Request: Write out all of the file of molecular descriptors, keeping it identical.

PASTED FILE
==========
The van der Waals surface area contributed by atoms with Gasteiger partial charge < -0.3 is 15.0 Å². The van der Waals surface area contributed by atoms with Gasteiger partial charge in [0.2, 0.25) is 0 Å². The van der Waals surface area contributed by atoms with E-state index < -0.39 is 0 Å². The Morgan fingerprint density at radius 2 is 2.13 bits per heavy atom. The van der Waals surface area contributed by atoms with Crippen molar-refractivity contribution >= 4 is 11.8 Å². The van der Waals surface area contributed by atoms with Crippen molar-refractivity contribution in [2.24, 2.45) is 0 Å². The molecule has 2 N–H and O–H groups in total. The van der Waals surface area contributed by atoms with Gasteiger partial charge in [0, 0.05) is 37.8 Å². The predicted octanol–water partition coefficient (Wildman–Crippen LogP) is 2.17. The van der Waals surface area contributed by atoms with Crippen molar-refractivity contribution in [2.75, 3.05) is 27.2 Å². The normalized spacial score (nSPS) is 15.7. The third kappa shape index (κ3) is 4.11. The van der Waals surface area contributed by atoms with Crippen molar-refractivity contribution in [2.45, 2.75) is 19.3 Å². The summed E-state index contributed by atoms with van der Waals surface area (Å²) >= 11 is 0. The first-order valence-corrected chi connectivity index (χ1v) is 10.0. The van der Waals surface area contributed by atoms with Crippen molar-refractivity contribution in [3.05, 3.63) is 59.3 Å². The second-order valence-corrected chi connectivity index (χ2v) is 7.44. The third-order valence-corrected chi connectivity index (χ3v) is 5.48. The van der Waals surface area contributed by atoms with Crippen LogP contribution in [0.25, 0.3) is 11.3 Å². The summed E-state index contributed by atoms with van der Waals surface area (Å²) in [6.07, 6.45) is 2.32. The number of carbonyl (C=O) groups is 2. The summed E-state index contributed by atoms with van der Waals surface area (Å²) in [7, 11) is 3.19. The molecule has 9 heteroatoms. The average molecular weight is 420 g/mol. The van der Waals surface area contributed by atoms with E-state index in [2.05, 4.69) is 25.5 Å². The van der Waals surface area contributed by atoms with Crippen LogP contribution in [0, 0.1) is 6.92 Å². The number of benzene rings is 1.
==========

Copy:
The van der Waals surface area contributed by atoms with Gasteiger partial charge < -0.3 is 15.0 Å². The van der Waals surface area contributed by atoms with Gasteiger partial charge in [0.2, 0.25) is 0 Å². The van der Waals surface area contributed by atoms with E-state index < -0.39 is 0 Å². The Morgan fingerprint density at radius 2 is 2.13 bits per heavy atom. The van der Waals surface area contributed by atoms with Crippen molar-refractivity contribution >= 4 is 11.8 Å². The van der Waals surface area contributed by atoms with Crippen molar-refractivity contribution in [2.24, 2.45) is 0 Å². The molecule has 2 N–H and O–H groups in total. The van der Waals surface area contributed by atoms with Gasteiger partial charge in [0, 0.05) is 37.8 Å². The predicted octanol–water partition coefficient (Wildman–Crippen LogP) is 2.17. The van der Waals surface area contributed by atoms with Crippen molar-refractivity contribution in [2.75, 3.05) is 27.2 Å². The normalized spacial score (nSPS) is 15.7. The third kappa shape index (κ3) is 4.11. The van der Waals surface area contributed by atoms with Crippen molar-refractivity contribution in [2.45, 2.75) is 19.3 Å². The summed E-state index contributed by atoms with van der Waals surface area (Å²) >= 11 is 0. The first-order valence-corrected chi connectivity index (χ1v) is 10.0. The van der Waals surface area contributed by atoms with Crippen molar-refractivity contribution in [3.05, 3.63) is 59.3 Å². The second-order valence-corrected chi connectivity index (χ2v) is 7.44. The third-order valence-corrected chi connectivity index (χ3v) is 5.48. The van der Waals surface area contributed by atoms with Crippen LogP contribution in [0.25, 0.3) is 11.3 Å². The summed E-state index contributed by atoms with van der Waals surface area (Å²) in [6.07, 6.45) is 2.32. The number of carbonyl (C=O) groups is 2. The summed E-state index contributed by atoms with van der Waals surface area (Å²) in [7, 11) is 3.19. The molecule has 9 heteroatoms. The average molecular weight is 420 g/mol. The van der Waals surface area contributed by atoms with E-state index in [2.05, 4.69) is 25.5 Å². The van der Waals surface area contributed by atoms with Crippen LogP contribution in [0, 0.1) is 6.92 Å². The number of benzene rings is 1.